The Department of Health is trying to roll out the Summary Care Record to millions of patients before the next election. Doctors’ leaders are alarmed. Patients are being misinformed, and opt-out is being made difficult. Doctors have noted that in the pilot areas, seven out of ten patients are unaware that an SCR was created for them. The patient information packs don’t contain an opt-out form; you’re supposed to phone the call centre for one. Over two hundred thousand people have downloaded this website’s opt-out letter; now the NHS says it wants doctors to ignore this and get everyone who wants to opt out to use this form instead (which GPs can’t order in bulk). The press have noted that this is yet another national level programme that has been forced on the population without a full disclosure of what the programme is actually designed to do.
The information being given to patients is false and misleading. The SCR promotional leaflet says anyone who has access to your records … must be directly involved in caring for you. However, large numbers of officials will have access. Consent obtained by deception is no consent at all. Officials also talk about the SCR supporting emergency care; but the SCR won’t be available overseas (or even in Scotland). And if you do end up in hospital, there’s no guarantee the doctors will be able to identify you – your handbag might be left in the car wreckage or have been taken by the mugger. So if you have a condition that A&E doctors should know about, such as penicillin allergy, you’d better keep on wearing your dogtag.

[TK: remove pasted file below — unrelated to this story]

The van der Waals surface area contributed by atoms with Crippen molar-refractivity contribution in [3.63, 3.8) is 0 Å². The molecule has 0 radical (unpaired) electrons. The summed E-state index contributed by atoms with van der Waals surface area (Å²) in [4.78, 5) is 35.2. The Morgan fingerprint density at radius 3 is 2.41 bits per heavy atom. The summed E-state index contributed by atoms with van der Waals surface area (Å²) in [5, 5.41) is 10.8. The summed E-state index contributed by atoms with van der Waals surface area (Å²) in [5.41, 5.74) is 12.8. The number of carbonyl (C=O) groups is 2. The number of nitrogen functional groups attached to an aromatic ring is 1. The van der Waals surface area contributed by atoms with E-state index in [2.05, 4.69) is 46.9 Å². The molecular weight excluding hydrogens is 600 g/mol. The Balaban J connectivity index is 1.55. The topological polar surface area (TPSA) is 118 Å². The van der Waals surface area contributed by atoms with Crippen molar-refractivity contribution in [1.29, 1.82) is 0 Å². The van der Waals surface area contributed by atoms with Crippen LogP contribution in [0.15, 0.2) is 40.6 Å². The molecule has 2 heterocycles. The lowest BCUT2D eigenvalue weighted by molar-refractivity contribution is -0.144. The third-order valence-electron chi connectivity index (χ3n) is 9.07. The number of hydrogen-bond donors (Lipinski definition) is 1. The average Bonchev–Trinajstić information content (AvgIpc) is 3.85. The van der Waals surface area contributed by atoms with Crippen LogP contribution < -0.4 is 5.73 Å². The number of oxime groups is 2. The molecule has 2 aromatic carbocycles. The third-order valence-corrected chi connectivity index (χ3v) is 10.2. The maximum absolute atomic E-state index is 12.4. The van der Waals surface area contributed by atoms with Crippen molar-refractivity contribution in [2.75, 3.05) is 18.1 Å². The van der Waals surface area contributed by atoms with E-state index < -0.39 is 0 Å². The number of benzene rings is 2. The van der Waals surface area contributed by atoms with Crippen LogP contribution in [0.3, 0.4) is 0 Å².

The roll-out is rushed and displays typical incompetence: for example, some patients have been sent other patients’ letters. Given that one of the aims of the SCR is to give us online access to our own medical records, this is worrying: who else will have access? The answer is that even in the absence of accidents over 300,000 doctors, nurses, ambulance drivers, contractors and others will be able to read your records. You can’t keep a secret among that many people. In Scotland, when a similar system was introduced, a nosy doctor peeked at the records of celebrities, including Gordon Brown and Alex Salmond. He wasn’t prosecuted; perhaps it was just too embarrassing – especially after a report we wrote last year pointed out that the SCR, like several other NHS central systems, had human-rights problems following a finding by the European Court of Justice that we are entitled to restrict our personal health information to the clinicians directly involved in our care.